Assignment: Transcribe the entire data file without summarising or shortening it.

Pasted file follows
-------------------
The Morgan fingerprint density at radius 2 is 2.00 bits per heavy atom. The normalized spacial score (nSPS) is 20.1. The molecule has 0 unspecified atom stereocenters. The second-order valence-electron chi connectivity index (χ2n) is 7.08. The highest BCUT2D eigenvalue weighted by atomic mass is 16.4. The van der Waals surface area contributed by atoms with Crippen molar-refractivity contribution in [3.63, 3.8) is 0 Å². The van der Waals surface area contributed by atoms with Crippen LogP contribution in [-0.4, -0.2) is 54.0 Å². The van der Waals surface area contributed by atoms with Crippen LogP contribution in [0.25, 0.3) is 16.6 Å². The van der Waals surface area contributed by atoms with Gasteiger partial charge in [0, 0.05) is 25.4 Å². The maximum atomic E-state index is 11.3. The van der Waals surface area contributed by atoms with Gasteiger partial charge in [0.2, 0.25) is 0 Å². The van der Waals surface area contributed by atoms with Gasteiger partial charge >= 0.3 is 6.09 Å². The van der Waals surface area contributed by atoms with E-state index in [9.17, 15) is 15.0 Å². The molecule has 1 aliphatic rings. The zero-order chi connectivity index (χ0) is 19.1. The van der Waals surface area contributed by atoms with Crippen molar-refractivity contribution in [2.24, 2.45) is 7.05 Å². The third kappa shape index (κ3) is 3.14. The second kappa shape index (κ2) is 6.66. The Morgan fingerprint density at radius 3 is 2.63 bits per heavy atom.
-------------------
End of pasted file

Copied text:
The Morgan fingerprint density at radius 2 is 2.00 bits per heavy atom. The normalized spacial score (nSPS) is 20.1. The molecule has 0 unspecified atom stereocenters. The second-order valence-electron chi connectivity index (χ2n) is 7.08. The highest BCUT2D eigenvalue weighted by atomic mass is 16.4. The van der Waals surface area contributed by atoms with Crippen molar-refractivity contribution in [3.63, 3.8) is 0 Å². The van der Waals surface area contributed by atoms with Crippen LogP contribution in [-0.4, -0.2) is 54.0 Å². The van der Waals surface area contributed by atoms with Crippen LogP contribution in [0.25, 0.3) is 16.6 Å². The van der Waals surface area contributed by atoms with Gasteiger partial charge in [0, 0.05) is 25.4 Å². The maximum atomic E-state index is 11.3. The van der Waals surface area contributed by atoms with Gasteiger partial charge in [0.2, 0.25) is 0 Å². The van der Waals surface area contributed by atoms with Gasteiger partial charge >= 0.3 is 6.09 Å². The van der Waals surface area contributed by atoms with E-state index in [9.17, 15) is 15.0 Å². The molecule has 1 aliphatic rings. The zero-order chi connectivity index (χ0) is 19.1. The van der Waals surface area contributed by atoms with Crippen molar-refractivity contribution in [2.24, 2.45) is 7.05 Å². The third kappa shape index (κ3) is 3.14. The second kappa shape index (κ2) is 6.66. The Morgan fingerprint density at radius 3 is 2.63 bits per heavy atom.